It's come to my attention that some people on the Internet are "bad-mouthing" Maviret (Mavyret) and suggesting it's the worst option on the market and that you need Sofosbuvir. Anyone stating this does not, as they say, know their ass from their elbow - this drug is awesome where awesome means great cure rates, short duration of treatment, and minimal side effects. While there is no doubt Sofosbuvir based regimens are also great there are very few patients for whom they might be superior.
Let's start with the spelling. Is it Maviret or Mavyret? The answer is it's both! The combination of Pibrentasvir and Glecaprevir from Abbive goes by both names, depending on the market. Let's call it G/P for short, after all, that's what most doctors call it.
Common things happen commonly
Now let's have a look at the profile that fits the vast majority of patients - treatment naive, low fibrosis. Here is a link to the seminal study in the Journal of Hepatology: https://www.journal-of-hepatology.eu/article/S0168-8278(18)30165-X/fulltext looking at the results for G/P
And I could probably stop here because let's face it, that's pretty amazing. Did I mention this G/P combination is awesome?
Now, by way of comparison let's pull out Gilead's latest and greatest 2 drug combination - Epclusa - aka Sofosbuvir + Velpatasvir. How does that perform in the most common case?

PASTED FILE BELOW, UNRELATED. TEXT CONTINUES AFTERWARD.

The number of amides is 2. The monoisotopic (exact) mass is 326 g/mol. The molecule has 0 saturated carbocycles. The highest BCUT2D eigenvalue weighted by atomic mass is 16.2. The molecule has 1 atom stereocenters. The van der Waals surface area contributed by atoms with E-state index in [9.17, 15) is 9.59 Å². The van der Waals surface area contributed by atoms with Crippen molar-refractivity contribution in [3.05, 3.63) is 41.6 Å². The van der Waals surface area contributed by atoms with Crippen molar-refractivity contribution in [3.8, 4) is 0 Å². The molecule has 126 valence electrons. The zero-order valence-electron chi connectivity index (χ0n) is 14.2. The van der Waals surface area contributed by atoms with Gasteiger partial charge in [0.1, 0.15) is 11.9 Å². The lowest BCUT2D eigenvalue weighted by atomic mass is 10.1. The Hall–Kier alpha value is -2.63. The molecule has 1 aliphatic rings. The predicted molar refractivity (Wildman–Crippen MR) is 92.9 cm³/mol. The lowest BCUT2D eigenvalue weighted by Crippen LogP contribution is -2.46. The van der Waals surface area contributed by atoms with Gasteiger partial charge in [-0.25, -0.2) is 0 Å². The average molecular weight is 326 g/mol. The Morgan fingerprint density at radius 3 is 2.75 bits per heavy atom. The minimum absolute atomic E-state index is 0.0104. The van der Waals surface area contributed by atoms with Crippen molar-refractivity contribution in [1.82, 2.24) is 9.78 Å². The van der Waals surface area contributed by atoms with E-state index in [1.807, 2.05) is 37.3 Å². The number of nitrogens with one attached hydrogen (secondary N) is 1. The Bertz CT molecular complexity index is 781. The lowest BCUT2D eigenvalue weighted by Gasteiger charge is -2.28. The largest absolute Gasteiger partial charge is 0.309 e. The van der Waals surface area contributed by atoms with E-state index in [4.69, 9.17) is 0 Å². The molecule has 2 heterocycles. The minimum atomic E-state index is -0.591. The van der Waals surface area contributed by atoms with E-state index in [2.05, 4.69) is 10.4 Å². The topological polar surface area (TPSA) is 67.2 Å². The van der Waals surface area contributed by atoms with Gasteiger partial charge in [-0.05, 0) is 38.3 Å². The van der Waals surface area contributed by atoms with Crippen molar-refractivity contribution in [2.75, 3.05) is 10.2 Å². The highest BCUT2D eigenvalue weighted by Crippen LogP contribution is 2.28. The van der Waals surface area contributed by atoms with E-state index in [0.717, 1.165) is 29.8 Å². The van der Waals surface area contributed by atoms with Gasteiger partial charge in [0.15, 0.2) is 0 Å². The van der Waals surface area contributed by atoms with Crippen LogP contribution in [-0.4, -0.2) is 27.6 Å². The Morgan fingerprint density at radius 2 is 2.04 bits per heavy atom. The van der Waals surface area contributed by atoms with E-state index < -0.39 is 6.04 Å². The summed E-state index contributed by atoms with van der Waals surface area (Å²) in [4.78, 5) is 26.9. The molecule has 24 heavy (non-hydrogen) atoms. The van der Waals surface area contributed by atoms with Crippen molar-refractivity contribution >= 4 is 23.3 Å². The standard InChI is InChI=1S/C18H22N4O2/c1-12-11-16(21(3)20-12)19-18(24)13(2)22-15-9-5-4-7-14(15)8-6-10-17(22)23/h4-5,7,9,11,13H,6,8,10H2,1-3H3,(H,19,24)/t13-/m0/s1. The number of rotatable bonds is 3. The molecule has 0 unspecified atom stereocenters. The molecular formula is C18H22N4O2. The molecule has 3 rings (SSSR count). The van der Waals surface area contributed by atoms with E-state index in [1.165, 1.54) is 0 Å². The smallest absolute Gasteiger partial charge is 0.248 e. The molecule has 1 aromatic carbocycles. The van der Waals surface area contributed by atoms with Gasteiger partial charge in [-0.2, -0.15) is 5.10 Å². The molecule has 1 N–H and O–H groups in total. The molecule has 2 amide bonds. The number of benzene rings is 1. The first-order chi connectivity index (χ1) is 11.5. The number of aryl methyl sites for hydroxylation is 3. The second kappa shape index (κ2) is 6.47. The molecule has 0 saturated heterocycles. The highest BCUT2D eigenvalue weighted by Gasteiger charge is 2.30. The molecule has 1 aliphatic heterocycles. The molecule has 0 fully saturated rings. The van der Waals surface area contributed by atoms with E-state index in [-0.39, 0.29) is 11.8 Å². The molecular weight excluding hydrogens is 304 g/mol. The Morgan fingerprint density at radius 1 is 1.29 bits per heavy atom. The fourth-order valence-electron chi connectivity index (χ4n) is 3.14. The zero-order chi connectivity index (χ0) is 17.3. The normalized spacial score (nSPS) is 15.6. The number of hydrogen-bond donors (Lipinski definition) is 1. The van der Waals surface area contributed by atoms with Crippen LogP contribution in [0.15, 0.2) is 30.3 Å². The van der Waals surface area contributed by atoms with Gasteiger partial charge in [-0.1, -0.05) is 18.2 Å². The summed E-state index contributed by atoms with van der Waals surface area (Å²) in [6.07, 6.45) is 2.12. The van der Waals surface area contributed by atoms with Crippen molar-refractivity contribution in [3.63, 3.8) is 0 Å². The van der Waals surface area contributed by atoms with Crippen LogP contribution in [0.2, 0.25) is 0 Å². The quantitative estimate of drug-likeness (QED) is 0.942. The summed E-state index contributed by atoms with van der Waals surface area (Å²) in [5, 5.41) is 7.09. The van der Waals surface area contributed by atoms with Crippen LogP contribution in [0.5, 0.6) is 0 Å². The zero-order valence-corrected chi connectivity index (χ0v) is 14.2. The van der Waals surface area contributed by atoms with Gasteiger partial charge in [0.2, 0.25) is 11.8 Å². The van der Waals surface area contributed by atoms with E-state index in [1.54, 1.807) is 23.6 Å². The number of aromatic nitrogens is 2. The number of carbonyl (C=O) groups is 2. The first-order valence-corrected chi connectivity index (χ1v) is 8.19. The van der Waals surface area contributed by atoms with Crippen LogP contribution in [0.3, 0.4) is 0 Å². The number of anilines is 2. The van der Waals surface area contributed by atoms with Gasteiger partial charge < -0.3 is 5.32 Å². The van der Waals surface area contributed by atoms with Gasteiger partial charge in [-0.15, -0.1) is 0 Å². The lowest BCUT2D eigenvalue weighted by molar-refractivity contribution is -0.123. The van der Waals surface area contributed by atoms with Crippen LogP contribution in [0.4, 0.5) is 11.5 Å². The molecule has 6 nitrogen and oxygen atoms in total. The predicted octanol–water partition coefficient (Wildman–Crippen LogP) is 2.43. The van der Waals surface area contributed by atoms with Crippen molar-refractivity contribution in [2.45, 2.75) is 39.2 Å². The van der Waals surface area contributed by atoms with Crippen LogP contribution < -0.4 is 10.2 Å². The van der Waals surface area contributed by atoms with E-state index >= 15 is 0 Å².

Here it is: http://www.natap.org/2016/DDW/DDW_13.htm and looking at the SVR12 results we see:
Hmm, that looks similar but, dare I say, a little worse. Not quite as good in the most common GT1 patients, or the next most common GT3 patients, or the next most common GT2 patients. Now don't get me wrong, it's far from shabby and there is, in fact, no statistical difference but it does rather put to rest the notion that G/P is inferior.
Patients with cirrhosis
Ok, so let's dig into the hard cases -patients with cirrhosis. For G/P in GT1,2,4,5,6 it looks like this http://www.natap.org/2018/AASLD/AASLD_17.htm
There's not a lot to say about that other than it's not what we usually expect with significantly reduced SVR12 in patients with cirrhosis.
GT3 Cirrhotic Patients
And, finally, let's get into the really hard basket - GT3 patients with cirrhosis +/- treatment experience
For G/P in GT3 with cirrhosis +/- treatment experience it looks like this: http://www.natap.org/2017/HCV/092217_01.htm
Does a sofosbuvir based regimen have any advantages over G/P?
So do Sofosbuvir based regimens have any advantages over G/P? Yes, there are several special use cases for it. For example, G/P can't be given to people with decompensated cirrhosis, whereas Sofosbuvir-based regimens can: http://www.natap.org/2015/AASLD/AASLD_64.htm and they work pretty well:
There are a few other circumstances where you would prefer a sofosbuvir-based regimen but these are rare and relate to treatment experience and retreatment and in this case you should be consulting an expert for advice, not the Internet.
Personally, I'd be happy to have either G/P or a Sofosbuvir based regimen. I would not be at all worried about being prescribed G/P, in fact I might well secretly be pleased, not only because of the short duration and favourable side effect profile but because if you add Sofosbuvir to G/P you have the most potent 3 drug combination for HCV that is available, ideal for retreatment, but that, as they say, is a story for another day.